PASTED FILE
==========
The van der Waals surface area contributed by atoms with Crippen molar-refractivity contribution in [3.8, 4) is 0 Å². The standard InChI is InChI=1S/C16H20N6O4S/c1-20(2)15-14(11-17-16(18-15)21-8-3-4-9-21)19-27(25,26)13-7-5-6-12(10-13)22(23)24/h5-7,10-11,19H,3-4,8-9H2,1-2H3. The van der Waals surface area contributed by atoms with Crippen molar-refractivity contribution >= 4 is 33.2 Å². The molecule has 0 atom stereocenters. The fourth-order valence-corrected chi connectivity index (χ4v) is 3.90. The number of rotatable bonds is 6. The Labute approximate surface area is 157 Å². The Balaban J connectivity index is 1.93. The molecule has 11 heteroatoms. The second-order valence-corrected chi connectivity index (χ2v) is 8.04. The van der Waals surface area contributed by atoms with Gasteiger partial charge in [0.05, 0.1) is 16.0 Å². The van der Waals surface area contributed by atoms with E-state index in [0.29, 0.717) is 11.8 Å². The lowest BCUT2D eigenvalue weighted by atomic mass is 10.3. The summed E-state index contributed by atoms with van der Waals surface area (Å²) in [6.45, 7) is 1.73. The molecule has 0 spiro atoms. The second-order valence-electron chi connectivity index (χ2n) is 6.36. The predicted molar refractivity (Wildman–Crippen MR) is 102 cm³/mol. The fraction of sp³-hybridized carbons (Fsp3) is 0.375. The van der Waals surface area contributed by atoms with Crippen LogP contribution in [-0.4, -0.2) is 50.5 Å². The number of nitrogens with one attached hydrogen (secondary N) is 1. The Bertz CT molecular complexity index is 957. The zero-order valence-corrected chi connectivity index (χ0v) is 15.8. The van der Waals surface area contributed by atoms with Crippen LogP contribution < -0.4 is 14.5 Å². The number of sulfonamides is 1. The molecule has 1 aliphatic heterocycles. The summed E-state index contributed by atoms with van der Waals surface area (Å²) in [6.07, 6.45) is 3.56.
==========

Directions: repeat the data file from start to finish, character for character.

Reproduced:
The van der Waals surface area contributed by atoms with Crippen molar-refractivity contribution in [3.8, 4) is 0 Å². The standard InChI is InChI=1S/C16H20N6O4S/c1-20(2)15-14(11-17-16(18-15)21-8-3-4-9-21)19-27(25,26)13-7-5-6-12(10-13)22(23)24/h5-7,10-11,19H,3-4,8-9H2,1-2H3. The van der Waals surface area contributed by atoms with Crippen molar-refractivity contribution >= 4 is 33.2 Å². The molecule has 0 atom stereocenters. The fourth-order valence-corrected chi connectivity index (χ4v) is 3.90. The number of rotatable bonds is 6. The Labute approximate surface area is 157 Å². The Balaban J connectivity index is 1.93. The molecule has 11 heteroatoms. The second-order valence-corrected chi connectivity index (χ2v) is 8.04. The van der Waals surface area contributed by atoms with Gasteiger partial charge in [0.05, 0.1) is 16.0 Å². The van der Waals surface area contributed by atoms with E-state index in [0.29, 0.717) is 11.8 Å². The lowest BCUT2D eigenvalue weighted by atomic mass is 10.3. The summed E-state index contributed by atoms with van der Waals surface area (Å²) in [6.45, 7) is 1.73. The molecule has 0 spiro atoms. The second-order valence-electron chi connectivity index (χ2n) is 6.36. The predicted molar refractivity (Wildman–Crippen MR) is 102 cm³/mol. The fraction of sp³-hybridized carbons (Fsp3) is 0.375. The van der Waals surface area contributed by atoms with Crippen LogP contribution in [-0.4, -0.2) is 50.5 Å². The number of nitrogens with one attached hydrogen (secondary N) is 1. The Bertz CT molecular complexity index is 957. The zero-order valence-corrected chi connectivity index (χ0v) is 15.8. The van der Waals surface area contributed by atoms with Crippen LogP contribution < -0.4 is 14.5 Å². The number of sulfonamides is 1. The molecule has 1 aliphatic heterocycles. The summed E-state index contributed by atoms with van der Waals surface area (Å²) in [6.07, 6.45) is 3.56.